I'll be brief: episode 3 was possibly the least funny episode so far, partly because the formula's becoming slightly oppressive, but I also found there was more pathos to savour. For that reason, and the fact the episode ventured out into the wider world more often, I enjoyed this episode more emotionally. My usual praise and complaints remain the same (great banter, witty lines, self-indulgent, beautiful scenery, formulaic narratives), but there were some really lovely moments this week...
In particular, I adored the final scene, with Steve Coogan naked in front of a bathroom mirror, checking his face for wrinkles, while trying to mimic Rob Brydon's popular "small man trapped in a box" party trick and utterly failing. In such a brief scene we got a potent sense of Coogan's fear of mortality, jealousy, and competitive streak. He's a fascinating person (or exaggerated "character", we should say), and I think The Trip should be doing similar character moments.
Episode 3 wisely commented on the fact Coogan and Brydon's meals are following the same pattern, which helped take the edge off my own disquiet with the formula. The "competitive impressions" were absent, as Coogan and Brydon instead made each other laugh with a fruity English accent, co-creating a character called Holbeck Ghyll (the peculiar name of the restaurant). Maybe this marks a turning point, with their one-upmanship put aside? I hope so, as The Trip definitely needs to find some progression as we begin the final half next week.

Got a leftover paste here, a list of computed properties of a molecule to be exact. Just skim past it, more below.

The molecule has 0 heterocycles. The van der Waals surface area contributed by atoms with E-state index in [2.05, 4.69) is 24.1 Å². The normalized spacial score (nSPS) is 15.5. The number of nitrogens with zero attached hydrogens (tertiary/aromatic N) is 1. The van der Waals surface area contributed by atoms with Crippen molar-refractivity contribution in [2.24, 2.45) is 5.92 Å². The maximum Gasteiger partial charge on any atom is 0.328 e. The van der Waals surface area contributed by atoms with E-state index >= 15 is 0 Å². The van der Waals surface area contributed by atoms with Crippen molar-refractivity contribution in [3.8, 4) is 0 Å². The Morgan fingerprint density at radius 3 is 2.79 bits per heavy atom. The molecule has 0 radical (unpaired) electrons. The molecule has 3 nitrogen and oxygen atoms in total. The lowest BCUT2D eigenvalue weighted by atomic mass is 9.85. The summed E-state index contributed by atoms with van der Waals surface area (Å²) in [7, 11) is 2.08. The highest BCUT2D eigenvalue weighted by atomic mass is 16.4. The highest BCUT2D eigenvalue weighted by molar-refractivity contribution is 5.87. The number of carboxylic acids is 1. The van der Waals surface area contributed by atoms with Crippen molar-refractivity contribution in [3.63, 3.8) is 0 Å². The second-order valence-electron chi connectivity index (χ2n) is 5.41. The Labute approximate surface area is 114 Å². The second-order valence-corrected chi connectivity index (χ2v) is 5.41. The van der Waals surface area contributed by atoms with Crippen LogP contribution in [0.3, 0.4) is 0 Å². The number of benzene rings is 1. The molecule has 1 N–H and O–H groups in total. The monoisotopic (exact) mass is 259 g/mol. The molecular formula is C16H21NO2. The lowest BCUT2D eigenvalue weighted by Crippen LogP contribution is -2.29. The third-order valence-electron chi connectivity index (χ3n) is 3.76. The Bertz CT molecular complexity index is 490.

- Enough with the Anthony Hopkins and Al Pacino impressions, Mr Brydon! Those are beginning to grate. And as The Trip is already labeled a vanity project by some, using this episode to compare yourself to the poet Coleridge won't go down too well, Mr Coogan...
- Check out this article in The Guardian, where food critic Jay Rayner (The Observer columnist Coogan is fictionally substituting) offers his thoughts.
DIRECTOR: Michael Winterbottom
TRANSMISSION: 15 November 2010, BBC2/HD, 10PM